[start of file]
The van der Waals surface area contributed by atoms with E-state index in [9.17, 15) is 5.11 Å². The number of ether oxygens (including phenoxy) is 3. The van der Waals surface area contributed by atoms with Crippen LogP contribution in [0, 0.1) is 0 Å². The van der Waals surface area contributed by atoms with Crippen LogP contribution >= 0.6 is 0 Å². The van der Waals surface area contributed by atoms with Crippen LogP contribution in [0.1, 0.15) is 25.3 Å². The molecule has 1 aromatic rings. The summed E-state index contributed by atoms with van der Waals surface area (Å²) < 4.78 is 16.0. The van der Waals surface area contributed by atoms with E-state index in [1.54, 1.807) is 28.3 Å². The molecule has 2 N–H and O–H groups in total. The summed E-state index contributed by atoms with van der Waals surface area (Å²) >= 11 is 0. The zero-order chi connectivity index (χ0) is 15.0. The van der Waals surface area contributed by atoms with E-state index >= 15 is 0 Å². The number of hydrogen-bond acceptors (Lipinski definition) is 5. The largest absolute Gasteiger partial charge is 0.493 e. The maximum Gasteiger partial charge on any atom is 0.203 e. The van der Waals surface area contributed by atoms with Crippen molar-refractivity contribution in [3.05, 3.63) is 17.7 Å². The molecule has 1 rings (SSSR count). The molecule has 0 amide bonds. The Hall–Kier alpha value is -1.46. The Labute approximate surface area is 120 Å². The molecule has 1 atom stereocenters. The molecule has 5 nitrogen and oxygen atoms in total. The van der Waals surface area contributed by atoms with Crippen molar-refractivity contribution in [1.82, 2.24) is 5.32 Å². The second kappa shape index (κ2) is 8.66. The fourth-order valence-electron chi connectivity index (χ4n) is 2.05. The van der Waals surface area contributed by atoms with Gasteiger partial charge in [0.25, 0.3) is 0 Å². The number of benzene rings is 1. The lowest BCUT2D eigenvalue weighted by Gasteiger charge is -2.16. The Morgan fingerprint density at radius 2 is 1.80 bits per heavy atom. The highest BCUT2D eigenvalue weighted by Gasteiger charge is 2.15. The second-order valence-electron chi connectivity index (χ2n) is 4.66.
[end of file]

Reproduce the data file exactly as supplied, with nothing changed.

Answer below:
The van der Waals surface area contributed by atoms with E-state index in [9.17, 15) is 5.11 Å². The number of ether oxygens (including phenoxy) is 3. The van der Waals surface area contributed by atoms with Crippen LogP contribution in [0, 0.1) is 0 Å². The van der Waals surface area contributed by atoms with Crippen LogP contribution >= 0.6 is 0 Å². The van der Waals surface area contributed by atoms with Crippen LogP contribution in [0.1, 0.15) is 25.3 Å². The molecule has 1 aromatic rings. The summed E-state index contributed by atoms with van der Waals surface area (Å²) < 4.78 is 16.0. The van der Waals surface area contributed by atoms with E-state index in [1.54, 1.807) is 28.3 Å². The molecule has 2 N–H and O–H groups in total. The summed E-state index contributed by atoms with van der Waals surface area (Å²) >= 11 is 0. The zero-order chi connectivity index (χ0) is 15.0. The van der Waals surface area contributed by atoms with E-state index >= 15 is 0 Å². The number of hydrogen-bond acceptors (Lipinski definition) is 5. The largest absolute Gasteiger partial charge is 0.493 e. The maximum Gasteiger partial charge on any atom is 0.203 e. The van der Waals surface area contributed by atoms with Crippen molar-refractivity contribution in [3.05, 3.63) is 17.7 Å². The molecule has 1 rings (SSSR count). The molecule has 0 amide bonds. The Hall–Kier alpha value is -1.46. The Labute approximate surface area is 120 Å². The molecule has 1 atom stereocenters. The molecule has 5 nitrogen and oxygen atoms in total. The van der Waals surface area contributed by atoms with Crippen molar-refractivity contribution in [1.82, 2.24) is 5.32 Å². The second kappa shape index (κ2) is 8.66. The fourth-order valence-electron chi connectivity index (χ4n) is 2.05. The van der Waals surface area contributed by atoms with Gasteiger partial charge in [0.25, 0.3) is 0 Å². The number of benzene rings is 1. The lowest BCUT2D eigenvalue weighted by Gasteiger charge is -2.16. The Morgan fingerprint density at radius 2 is 1.80 bits per heavy atom. The highest BCUT2D eigenvalue weighted by Gasteiger charge is 2.15. The second-order valence-electron chi connectivity index (χ2n) is 4.66.